D.J. Broadus’s killing exemplifies these intersectional injustices. The details of the case have been thoughtfully covered by several journalists: Michael Harriot in The Root, Bob Schlehuber in Sputnik News, and more recently, the SPLC’s Rhonda Sonnenberg published a detailed analysis. Each identified key inconsistencies in the killer’s self-defense claim, such as his decision to make three phone calls to family members, including his father (a retired law enforcement officer) before calling 911; his initial hesitancy to admit to knowing D.J.; the mysterious disappearance of D.J.’s cell phone; the lack of forensic evidence confirming his allegations of a violent struggle prior to the shooting. But perhaps the most damning evidence undermining the killer’s claims of self-defense was the discovery – via digital cloud forensics – of hundreds of text messages revealing a covert sexual relationship extending back at least eight months prior to the killing. As Rhonda Sonnenberg wrote, the relationship between D.J. Broadus and Gardner Kent Fraser – who is descended from a long lineage of influential Floridians – “broke many taboos in this conservative town 28 miles west of Jacksonville.” A look at their text correspondence reveals Fraser’s intense desire for D.J. alongside an urgent need to keep his inter-racial, same-sex erotic entanglement a secret, particularly from his father, a retired Sheriff’s Deputy who was fired in 2009 for shooting an unarmed Black man who was not posing a threat. (Fraser didn’t stay unemployed for long; he was eventually hired by the Baker County Sheriff’s Office.)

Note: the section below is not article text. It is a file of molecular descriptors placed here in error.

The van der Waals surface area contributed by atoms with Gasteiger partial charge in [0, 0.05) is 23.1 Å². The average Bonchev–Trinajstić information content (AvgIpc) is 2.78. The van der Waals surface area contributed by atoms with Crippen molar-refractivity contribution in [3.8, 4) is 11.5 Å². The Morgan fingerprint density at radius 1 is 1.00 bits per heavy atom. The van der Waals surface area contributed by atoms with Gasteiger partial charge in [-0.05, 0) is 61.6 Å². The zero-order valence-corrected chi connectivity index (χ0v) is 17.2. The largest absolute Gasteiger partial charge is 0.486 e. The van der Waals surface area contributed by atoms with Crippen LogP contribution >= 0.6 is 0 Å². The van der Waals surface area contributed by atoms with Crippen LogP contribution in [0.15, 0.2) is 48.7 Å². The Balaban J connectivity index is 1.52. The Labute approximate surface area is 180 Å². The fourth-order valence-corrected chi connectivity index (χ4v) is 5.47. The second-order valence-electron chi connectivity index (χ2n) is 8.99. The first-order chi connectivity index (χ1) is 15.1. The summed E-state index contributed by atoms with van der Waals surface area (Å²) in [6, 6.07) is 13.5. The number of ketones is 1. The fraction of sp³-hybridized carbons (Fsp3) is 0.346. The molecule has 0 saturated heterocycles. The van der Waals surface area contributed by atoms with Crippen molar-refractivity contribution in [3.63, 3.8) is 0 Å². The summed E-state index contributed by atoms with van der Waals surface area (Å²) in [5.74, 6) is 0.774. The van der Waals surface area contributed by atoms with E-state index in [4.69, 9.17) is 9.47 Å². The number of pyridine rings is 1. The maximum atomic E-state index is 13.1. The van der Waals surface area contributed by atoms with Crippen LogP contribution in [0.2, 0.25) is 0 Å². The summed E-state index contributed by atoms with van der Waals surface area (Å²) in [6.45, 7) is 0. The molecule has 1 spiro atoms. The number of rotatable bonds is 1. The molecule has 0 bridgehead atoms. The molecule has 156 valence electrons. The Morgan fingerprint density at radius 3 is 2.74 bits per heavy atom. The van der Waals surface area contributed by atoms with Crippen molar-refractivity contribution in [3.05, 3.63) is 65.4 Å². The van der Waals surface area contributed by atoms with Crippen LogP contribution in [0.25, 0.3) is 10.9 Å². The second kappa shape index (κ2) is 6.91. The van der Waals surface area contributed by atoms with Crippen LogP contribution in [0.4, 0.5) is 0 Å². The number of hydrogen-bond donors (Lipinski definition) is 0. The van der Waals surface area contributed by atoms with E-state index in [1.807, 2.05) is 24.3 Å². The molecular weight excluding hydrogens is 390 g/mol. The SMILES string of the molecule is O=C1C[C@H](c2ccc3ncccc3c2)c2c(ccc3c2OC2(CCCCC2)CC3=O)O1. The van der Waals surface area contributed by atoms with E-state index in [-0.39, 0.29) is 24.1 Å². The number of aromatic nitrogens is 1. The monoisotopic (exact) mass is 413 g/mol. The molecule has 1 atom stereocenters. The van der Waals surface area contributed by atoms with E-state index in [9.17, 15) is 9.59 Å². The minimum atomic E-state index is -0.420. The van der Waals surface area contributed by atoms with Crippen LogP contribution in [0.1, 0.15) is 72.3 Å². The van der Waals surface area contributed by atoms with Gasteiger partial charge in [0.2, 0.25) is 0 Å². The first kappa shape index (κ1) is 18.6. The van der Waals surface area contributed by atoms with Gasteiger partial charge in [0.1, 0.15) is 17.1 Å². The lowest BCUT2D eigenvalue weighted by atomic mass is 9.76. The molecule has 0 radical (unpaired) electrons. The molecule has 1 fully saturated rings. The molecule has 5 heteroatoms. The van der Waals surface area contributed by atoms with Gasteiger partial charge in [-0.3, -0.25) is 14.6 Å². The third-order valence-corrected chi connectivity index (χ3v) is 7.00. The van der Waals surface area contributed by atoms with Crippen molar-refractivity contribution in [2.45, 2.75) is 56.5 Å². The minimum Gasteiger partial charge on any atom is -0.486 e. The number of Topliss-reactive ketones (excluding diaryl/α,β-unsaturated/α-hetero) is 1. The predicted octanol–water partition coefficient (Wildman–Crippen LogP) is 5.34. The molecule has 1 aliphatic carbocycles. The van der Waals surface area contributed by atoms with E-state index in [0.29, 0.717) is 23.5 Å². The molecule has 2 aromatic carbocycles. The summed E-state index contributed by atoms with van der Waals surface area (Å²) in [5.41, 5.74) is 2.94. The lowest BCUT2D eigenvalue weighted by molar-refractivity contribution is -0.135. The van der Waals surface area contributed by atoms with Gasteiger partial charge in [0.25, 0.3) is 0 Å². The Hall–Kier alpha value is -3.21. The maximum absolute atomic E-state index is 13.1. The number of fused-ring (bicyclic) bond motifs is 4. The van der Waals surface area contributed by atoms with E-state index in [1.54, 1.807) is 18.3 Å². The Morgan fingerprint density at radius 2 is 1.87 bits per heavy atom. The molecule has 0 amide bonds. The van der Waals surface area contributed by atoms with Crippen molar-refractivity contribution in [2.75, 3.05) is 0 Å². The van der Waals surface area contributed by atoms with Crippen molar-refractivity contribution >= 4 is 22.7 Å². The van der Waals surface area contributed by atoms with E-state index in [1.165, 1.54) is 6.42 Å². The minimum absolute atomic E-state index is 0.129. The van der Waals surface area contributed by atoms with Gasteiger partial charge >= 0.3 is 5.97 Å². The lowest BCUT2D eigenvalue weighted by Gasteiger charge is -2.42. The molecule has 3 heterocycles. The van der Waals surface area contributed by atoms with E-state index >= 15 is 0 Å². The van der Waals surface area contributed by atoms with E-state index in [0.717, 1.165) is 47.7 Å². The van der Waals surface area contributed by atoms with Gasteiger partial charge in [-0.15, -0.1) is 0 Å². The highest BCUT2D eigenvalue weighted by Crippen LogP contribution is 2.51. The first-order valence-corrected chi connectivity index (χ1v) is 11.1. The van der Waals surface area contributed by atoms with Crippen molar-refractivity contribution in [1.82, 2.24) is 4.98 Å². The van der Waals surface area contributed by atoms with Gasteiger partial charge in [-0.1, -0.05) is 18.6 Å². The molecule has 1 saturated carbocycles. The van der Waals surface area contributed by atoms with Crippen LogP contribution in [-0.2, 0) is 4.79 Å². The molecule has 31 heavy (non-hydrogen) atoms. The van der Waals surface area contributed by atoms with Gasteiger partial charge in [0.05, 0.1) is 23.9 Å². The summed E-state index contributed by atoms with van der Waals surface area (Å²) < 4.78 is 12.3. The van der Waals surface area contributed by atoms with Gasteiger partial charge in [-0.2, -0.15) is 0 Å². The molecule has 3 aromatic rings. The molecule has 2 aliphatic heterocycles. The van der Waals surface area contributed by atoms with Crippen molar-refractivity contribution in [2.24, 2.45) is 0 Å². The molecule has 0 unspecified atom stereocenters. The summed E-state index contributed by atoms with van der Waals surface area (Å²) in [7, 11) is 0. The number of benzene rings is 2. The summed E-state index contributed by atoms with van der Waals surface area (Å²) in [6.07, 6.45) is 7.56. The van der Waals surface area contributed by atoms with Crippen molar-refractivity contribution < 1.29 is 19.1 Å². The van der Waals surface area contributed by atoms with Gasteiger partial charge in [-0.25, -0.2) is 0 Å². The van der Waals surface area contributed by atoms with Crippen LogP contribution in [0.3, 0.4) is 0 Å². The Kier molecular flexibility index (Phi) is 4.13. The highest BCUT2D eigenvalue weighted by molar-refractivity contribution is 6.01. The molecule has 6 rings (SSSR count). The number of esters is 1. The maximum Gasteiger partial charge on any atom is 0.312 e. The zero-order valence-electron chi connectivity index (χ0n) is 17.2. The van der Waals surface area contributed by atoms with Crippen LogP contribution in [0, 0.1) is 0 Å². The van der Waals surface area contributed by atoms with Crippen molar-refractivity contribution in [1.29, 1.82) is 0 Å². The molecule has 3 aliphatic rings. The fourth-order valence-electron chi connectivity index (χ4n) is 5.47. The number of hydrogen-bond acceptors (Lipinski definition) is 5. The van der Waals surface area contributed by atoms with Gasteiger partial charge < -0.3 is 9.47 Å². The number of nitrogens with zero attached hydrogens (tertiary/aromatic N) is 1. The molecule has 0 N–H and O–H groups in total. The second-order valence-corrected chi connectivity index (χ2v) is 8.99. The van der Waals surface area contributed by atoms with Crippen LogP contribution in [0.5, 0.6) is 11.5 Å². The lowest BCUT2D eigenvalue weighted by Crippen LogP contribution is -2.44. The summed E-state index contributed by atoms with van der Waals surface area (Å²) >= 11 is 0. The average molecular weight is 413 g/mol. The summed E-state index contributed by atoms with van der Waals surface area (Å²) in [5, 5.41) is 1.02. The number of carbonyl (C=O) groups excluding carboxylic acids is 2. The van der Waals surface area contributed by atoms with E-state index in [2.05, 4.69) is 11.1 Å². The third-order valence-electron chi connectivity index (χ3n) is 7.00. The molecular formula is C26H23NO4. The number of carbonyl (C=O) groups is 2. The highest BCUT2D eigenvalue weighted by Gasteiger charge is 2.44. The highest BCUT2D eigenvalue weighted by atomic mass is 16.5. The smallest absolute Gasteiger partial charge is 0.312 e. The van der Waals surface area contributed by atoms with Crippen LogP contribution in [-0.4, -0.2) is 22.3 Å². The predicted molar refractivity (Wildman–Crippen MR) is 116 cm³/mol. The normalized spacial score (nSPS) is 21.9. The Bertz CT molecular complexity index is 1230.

Thanks to digital forensics, we know that on February 3, 2018, the day he died, Broadus sent several texts and placed several phone calls to his killer: